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Isabel Schneider’s Essay


Isabel cropped
In 2014 a friend forwarded an article that had gone viral on the internet that claimed to show Israeli youth having picnics on the mountains overlooking Syria and cheering as grey clouds billowed up from the border towns. The picture for this article was a photo of myself, and the group of international volunteers I would live with for a year as we sat at the Tel Saki Memorial listening to a lecture from a former IDF soldier, now a social worker and advocate for peace, about the horrors of war and Israel’s current stance on the Syrian conflict. Normally we were spread out across the country teaching in underprivileged schools, doing community development projects or studying Hebrew, but sometimes we would gather and attend lectures and symposiums on Middle Eastern conflict and security. As we knelt before the Valley of Tears we questioned whether Israel should be more involved in aiding Syrian refugees and to what extent Tikun Olam was being upheld in this instance. There was certainly no cheering as bombs exploded on strangers across a war-torn border. Yet, this fallacious article would spur a plethora of anti-Semitic remarks and be used to justify the ironically apartheid-promoting BDS movement growing across the globe.

Were Theodore Herzl to watch the news today he might have trouble understanding the slang, but he would recognize the same anti-semitism. Attacks against Jews are on the rise across Europe, and in the Middle East calls for violence against Jews and the State of Israel are so commonplace they no longer make international headlines. In the summer of 2014, thousands of French Jews made Aliyah, even as Hamas showered rockets upon them, because they still felt safer on the beaches of Ashkelon than the banks of the Seine.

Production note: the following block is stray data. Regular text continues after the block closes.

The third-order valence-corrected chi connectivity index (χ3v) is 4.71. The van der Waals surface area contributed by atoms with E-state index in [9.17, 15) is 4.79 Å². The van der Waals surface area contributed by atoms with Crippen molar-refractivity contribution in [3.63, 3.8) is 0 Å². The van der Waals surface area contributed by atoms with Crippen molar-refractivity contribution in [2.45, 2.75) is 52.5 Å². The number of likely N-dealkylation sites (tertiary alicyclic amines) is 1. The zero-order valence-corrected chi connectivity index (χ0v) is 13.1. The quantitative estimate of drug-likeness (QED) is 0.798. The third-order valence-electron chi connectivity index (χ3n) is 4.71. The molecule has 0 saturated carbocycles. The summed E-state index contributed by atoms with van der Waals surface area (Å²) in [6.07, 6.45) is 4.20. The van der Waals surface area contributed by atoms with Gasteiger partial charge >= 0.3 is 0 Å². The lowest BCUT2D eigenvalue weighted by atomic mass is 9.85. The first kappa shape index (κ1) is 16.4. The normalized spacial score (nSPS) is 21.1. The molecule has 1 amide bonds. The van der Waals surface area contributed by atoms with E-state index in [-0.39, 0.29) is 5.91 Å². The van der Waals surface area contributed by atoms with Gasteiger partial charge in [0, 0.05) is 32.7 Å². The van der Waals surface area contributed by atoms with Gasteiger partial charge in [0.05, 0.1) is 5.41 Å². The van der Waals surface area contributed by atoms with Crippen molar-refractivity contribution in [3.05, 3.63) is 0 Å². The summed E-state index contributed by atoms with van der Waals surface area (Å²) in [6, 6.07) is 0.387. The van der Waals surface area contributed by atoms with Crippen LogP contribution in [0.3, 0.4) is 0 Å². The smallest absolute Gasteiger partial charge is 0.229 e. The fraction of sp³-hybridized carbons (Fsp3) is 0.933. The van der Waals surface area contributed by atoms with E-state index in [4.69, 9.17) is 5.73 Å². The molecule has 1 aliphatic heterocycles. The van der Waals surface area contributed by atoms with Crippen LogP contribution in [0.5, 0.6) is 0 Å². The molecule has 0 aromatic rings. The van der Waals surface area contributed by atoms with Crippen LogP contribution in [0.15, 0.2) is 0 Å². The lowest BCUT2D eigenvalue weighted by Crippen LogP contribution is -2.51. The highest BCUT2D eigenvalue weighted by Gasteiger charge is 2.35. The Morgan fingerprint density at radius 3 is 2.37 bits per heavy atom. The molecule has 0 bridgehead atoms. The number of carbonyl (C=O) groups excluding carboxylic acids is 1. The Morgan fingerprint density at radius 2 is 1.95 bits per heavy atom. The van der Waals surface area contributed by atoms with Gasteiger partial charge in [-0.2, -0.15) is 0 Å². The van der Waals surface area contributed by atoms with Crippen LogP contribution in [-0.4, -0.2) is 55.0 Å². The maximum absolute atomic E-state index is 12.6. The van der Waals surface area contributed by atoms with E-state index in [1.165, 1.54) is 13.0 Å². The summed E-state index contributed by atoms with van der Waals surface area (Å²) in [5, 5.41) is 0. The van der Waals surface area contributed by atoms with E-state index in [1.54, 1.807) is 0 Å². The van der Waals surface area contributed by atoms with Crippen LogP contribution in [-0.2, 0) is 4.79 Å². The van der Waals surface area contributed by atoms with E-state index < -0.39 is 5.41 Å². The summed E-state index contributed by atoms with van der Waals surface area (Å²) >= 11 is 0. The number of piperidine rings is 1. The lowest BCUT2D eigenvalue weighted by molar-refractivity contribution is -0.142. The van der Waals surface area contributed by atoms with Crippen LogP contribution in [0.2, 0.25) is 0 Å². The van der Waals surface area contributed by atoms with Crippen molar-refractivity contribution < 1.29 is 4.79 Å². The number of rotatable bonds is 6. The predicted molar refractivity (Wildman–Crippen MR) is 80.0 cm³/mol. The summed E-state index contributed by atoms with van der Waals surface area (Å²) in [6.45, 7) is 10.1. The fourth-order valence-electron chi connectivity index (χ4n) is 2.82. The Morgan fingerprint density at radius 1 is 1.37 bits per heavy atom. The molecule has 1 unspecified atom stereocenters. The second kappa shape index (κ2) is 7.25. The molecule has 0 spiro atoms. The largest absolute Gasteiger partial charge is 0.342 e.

Anti-semitism is far from extinct and it is difficult to be optimistic and assume it will vanish within our lifetime, but our century can claim more hope, for we now have a nation: a place where Jews can be Jews freely. A place to sing “Dayenu” loudly in the streets, with the day off from work. A place to wear a kippah without fear of attack. A place where Judaism isn’t a vague concept but a lived reality. A place where people can speak Amharic, Yiddish, Ladino, Russian, Arabic, Persian, Darija, English, German, French, Hindi, or Chinese as their native language, but still be connected to each other by a Hebrew melody sung over a pair of candlesticks. A nation strong enough to airlift 14,000 Jews trapped in a conflict in Ethiopia to safety, and with the diplomatic prowess to rapidly emigrate 97,000 Jews out of Morocco. A nation that can truly uphold the promise we made to our European grandparents: “Never Again.” The past has seen Jews the world over eek out their existence, living on the fringes of the cultures they co-exist. But, as French prime minister Manuel Valls reminded us in a recent speech “H istory has taught us that the awakening of anti-semitism is the symptom of a crisis for democracy and of a crisis for the Republic.” What people can hope to integrate fully if they know that their host nation will turn against them as soon as trouble arises?

Diaspora Judaism can exist, but it cannot flourish. Zionism is the acknowledgement that Jews not only deserve to exist, but also to thrive, and in order for that dream to be realized they must have a place of their own. That place is Israel. I have been the victim of anti-semitism, the token Jew in a bigoted community, and the granddaughter of Holocaust survivors. I have seen firsthand that anti-Semitism needs no rationale, and known its venomous strength. In order to ensure the survival and prosperity of Jewish peoplehood Israel must exist as a beacon of hope and safety, and most importantly, community.